A few weeks ago, I was selected to be a member of Playhouse Square’s REVIEW CREW – 8 regular folks who have the oh-so-hard job of watching every show in the 2010-2011 KeyBank Broadway Series on opening night and sharing our opinions on video! Oh, and did I mention that we all got tee-shirts & goody bags and that the tickets for our seats and one guest are FREE?! I will be blogging about all the shows from now until June. Tonight was the kick-off to the season with Blue Man Group – and what a spectacular and high-energy kick-off it was!
I’d done my homework by reviewing the trailers on the Playhouse Square website, checking out Wikipedia, and talking to friends on Facebook, Twitter, and Plurk who have seen one of the BMG shows over the last 25 years. But I was still unprepared for the absolutely seamless blend of technology and humanity, the simple but profound social commentary, and the exuberance and silly fun of the show!
It is impossible, really, to adequately describe the sensory EXPERIENCE of the Blue Man Group show. It absolutely must be witnessed LIVE in the same way that performance art must be experienced. It definitely evokes facets of Cirque de Soleil in its theatricality, diverse use of lighting, and bold, wild colors. Its use of technology is striking and as non-traditional and game changing as The Lion King’s use of puppets. Traditional theatrical techniques and props such as scrims, screens, and creative lighting folded into more contemporary ones such as gigantic SmartPhones, interactive video, performance art, neon, and audience participation!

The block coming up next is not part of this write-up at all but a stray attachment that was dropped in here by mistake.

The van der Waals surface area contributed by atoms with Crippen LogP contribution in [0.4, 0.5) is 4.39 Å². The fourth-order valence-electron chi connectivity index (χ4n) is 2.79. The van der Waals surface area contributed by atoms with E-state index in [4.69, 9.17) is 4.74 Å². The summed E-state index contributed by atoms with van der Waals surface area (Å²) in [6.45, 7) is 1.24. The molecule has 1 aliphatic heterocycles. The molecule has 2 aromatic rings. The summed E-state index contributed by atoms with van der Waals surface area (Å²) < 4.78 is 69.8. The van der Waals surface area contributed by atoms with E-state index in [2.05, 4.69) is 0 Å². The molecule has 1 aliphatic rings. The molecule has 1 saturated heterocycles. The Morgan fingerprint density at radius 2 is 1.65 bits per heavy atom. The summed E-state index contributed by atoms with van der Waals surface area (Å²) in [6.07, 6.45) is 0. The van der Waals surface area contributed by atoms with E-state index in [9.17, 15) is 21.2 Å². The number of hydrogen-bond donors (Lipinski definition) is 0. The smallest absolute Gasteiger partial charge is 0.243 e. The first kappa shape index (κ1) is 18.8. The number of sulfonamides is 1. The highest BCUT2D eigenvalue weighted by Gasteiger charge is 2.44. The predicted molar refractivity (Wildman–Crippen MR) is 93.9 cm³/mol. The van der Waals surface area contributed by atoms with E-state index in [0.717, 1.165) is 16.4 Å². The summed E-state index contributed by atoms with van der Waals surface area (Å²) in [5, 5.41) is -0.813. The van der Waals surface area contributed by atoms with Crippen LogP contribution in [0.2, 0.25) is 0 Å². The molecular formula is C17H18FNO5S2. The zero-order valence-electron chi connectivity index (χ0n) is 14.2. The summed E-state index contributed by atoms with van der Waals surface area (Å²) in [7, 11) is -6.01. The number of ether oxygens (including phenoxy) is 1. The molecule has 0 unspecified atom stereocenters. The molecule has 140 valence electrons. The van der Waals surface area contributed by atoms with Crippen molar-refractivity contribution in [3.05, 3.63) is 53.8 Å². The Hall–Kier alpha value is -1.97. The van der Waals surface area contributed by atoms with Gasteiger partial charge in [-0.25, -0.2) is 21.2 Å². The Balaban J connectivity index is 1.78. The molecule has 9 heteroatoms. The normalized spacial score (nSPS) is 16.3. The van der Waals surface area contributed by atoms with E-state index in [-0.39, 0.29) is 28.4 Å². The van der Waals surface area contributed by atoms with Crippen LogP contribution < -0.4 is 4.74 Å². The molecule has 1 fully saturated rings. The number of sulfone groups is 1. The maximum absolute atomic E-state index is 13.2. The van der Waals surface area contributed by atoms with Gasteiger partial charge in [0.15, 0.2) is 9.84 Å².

The show started simply, with a huge projected slide stating how different cultures can meet and grow to understand each other by creating art together, sharing experiences together. That message was subtly but profoundly woven throughout the entire performance. It was not at all hard to suspend disbelief and become mesmerized by the child-like innocence, curiosity, and wonder evoked by the silent gestures and movements of all the Blue Men. Their facial reactions, hairless blue heads, stoic expressions, and carefully choreographed body movements all created – without any words at all – an impression of non-threatening foreignness and unpredictability that had the entire audience on the edge of its seat wondering just what was going to happen next.
The show is an hour and 40 minutes long with no intermission. However, the time flies and you won’t notice the lack (unless you have a small bladder). Honestly, the only part of the show I disliked was the interminable string of colloquialisms for one’s “posterior.” The vast array of works and phrases – and I do mean vast! – was shown on the screen and read aloud when the audience was encouraged to get off said body part and “shake it” to simulate the world’s largest dance party. It was completely funny the FIRST time the words spewed forth, but got less amusing as it went on and on ad nauseum.
But in general, the air of joie de vivre and downright goofiness that permeates the entire show leaves you feeling energized and cleansed. I strongly suggest arriving early, for example, because if you arrive late, the entire show STOPS and a spotlight is turned on you as you walk down the aisle to your seat! (And confess it now, don’t you sometimes want to do that yourself to people who are very late for a performance?!). But nothing tops the sheer ebullience of the grand finale. I don’t want to spoil it for you, but there are 4 or 5 things happening at once and like a child who is overwhelmed by the glory of it, you barely know where to look and you sure don’t want it to end.
Blue Man Group performances run until October 17, 2010 at the Palace Theatre at Playhouse Square in Cleveland. Call the Playhouse Square Box Office at 216-241-6000 or order online to get your tickets NOW before this spectacular sensory adventure leaves town!
The next show in the series is “Billy Elliot, The Musical” which opens on Sunday, November 21, 2010.